2. Check the holdings of your local public library. They also have online databases and may have some of these articles you can access from your house when you log in.

3. Look up the article (by title) in Google Scholar. This can expose the PDFs authors may have put into an institutional repository, as mentioned by serelliya.

4. Use interlibrary loan through your local public library.
posted by bluedaisy at 11:28 AM on February 1, 2014 [5 favorites]

And, yes, you can ask a friend who has access to an academic library. However, it gets to be a hassle for your friend if it's more than an article or two. And, really, it's a violation of many publishers' agreements with the libraries. So it's better to go through the channels I mentioned, which are within licensing agreements.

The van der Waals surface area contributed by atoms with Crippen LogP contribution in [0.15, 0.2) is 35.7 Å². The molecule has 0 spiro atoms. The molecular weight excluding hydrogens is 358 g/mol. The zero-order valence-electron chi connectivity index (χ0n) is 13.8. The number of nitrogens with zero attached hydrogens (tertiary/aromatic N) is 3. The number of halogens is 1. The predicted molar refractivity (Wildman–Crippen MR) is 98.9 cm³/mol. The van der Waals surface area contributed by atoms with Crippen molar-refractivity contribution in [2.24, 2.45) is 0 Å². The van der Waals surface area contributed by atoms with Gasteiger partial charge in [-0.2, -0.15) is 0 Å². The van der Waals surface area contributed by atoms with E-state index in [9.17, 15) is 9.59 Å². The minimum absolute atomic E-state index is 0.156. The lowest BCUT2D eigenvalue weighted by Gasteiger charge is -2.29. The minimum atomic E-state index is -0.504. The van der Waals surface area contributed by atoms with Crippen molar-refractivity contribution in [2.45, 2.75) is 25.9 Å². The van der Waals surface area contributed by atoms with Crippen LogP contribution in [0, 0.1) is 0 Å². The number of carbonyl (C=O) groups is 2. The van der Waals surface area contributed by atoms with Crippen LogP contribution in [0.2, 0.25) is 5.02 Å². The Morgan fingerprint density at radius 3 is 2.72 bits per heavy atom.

posted by bluedaisy at 11:31 AM on February 1, 2014 [2 favorites]

DeepDyve offers article "rentals" that are cheaper than purchase.
posted by Wordwoman at 11:36 AM on February 1, 2014 [2 favorites]

This Chrome plugin, Lazy Scholar, is supposed to make it easier to find the full text of papers.

Another option is to email the authors of the paper and request a reprint.
posted by pombe at 11:48 AM on February 1, 2014 [2 favorites]

Check on
posted by spunweb at 12:27 PM on February 1, 2014

Sometimes if you search for the title of the article in google scholar, you can find another (non-pay walled) version.

posted by oceano at 12:43 PM on February 1, 2014

Somebody just asked this question.

Here's my answer from then: